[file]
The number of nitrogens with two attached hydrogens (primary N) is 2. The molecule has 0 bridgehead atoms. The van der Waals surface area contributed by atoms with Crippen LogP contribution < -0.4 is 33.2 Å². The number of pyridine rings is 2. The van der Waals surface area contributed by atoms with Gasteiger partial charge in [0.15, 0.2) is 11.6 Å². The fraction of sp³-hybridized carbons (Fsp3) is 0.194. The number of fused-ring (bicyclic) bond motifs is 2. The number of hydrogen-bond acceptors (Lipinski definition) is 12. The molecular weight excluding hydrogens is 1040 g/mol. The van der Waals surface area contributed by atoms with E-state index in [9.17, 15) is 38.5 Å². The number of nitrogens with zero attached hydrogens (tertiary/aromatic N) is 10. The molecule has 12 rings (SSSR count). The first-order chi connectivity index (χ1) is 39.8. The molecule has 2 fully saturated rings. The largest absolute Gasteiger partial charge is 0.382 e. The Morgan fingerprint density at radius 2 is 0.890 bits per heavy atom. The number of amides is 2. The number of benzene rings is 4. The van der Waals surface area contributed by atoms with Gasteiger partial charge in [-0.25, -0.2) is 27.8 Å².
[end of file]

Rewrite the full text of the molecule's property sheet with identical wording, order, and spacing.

The number of nitrogens with two attached hydrogens (primary N) is 2. The molecule has 0 bridgehead atoms. The van der Waals surface area contributed by atoms with Crippen LogP contribution < -0.4 is 33.2 Å². The number of pyridine rings is 2. The van der Waals surface area contributed by atoms with Gasteiger partial charge in [0.15, 0.2) is 11.6 Å². The fraction of sp³-hybridized carbons (Fsp3) is 0.194. The number of fused-ring (bicyclic) bond motifs is 2. The number of hydrogen-bond acceptors (Lipinski definition) is 12. The molecular weight excluding hydrogens is 1040 g/mol. The van der Waals surface area contributed by atoms with E-state index in [9.17, 15) is 38.5 Å². The number of nitrogens with zero attached hydrogens (tertiary/aromatic N) is 10. The molecule has 12 rings (SSSR count). The first-order chi connectivity index (χ1) is 39.8. The molecule has 2 fully saturated rings. The largest absolute Gasteiger partial charge is 0.382 e. The Morgan fingerprint density at radius 2 is 0.890 bits per heavy atom. The number of amides is 2. The number of benzene rings is 4. The van der Waals surface area contributed by atoms with Gasteiger partial charge in [-0.25, -0.2) is 27.8 Å².